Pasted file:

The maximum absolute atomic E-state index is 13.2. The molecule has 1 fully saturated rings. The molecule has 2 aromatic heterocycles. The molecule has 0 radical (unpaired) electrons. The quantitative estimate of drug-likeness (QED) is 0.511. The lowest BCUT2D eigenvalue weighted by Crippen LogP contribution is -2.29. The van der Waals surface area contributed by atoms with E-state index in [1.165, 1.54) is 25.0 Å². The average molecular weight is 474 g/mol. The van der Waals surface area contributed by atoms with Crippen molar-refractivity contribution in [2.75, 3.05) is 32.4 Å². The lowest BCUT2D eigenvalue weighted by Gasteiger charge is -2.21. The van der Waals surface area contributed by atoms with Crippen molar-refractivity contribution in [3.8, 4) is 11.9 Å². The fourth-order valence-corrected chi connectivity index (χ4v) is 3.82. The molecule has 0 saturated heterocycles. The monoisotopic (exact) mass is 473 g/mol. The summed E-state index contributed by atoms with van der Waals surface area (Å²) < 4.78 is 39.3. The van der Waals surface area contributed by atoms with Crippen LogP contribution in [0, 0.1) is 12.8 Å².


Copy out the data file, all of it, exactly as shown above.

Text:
The maximum absolute atomic E-state index is 13.2. The molecule has 1 fully saturated rings. The molecule has 2 aromatic heterocycles. The molecule has 0 radical (unpaired) electrons. The quantitative estimate of drug-likeness (QED) is 0.511. The lowest BCUT2D eigenvalue weighted by Crippen LogP contribution is -2.29. The van der Waals surface area contributed by atoms with E-state index in [1.165, 1.54) is 25.0 Å². The average molecular weight is 474 g/mol. The van der Waals surface area contributed by atoms with Crippen molar-refractivity contribution in [2.75, 3.05) is 32.4 Å². The lowest BCUT2D eigenvalue weighted by Gasteiger charge is -2.21. The van der Waals surface area contributed by atoms with Crippen molar-refractivity contribution in [3.8, 4) is 11.9 Å². The fourth-order valence-corrected chi connectivity index (χ4v) is 3.82. The molecule has 0 saturated heterocycles. The monoisotopic (exact) mass is 473 g/mol. The summed E-state index contributed by atoms with van der Waals surface area (Å²) < 4.78 is 39.3. The van der Waals surface area contributed by atoms with Crippen LogP contribution in [0, 0.1) is 12.8 Å².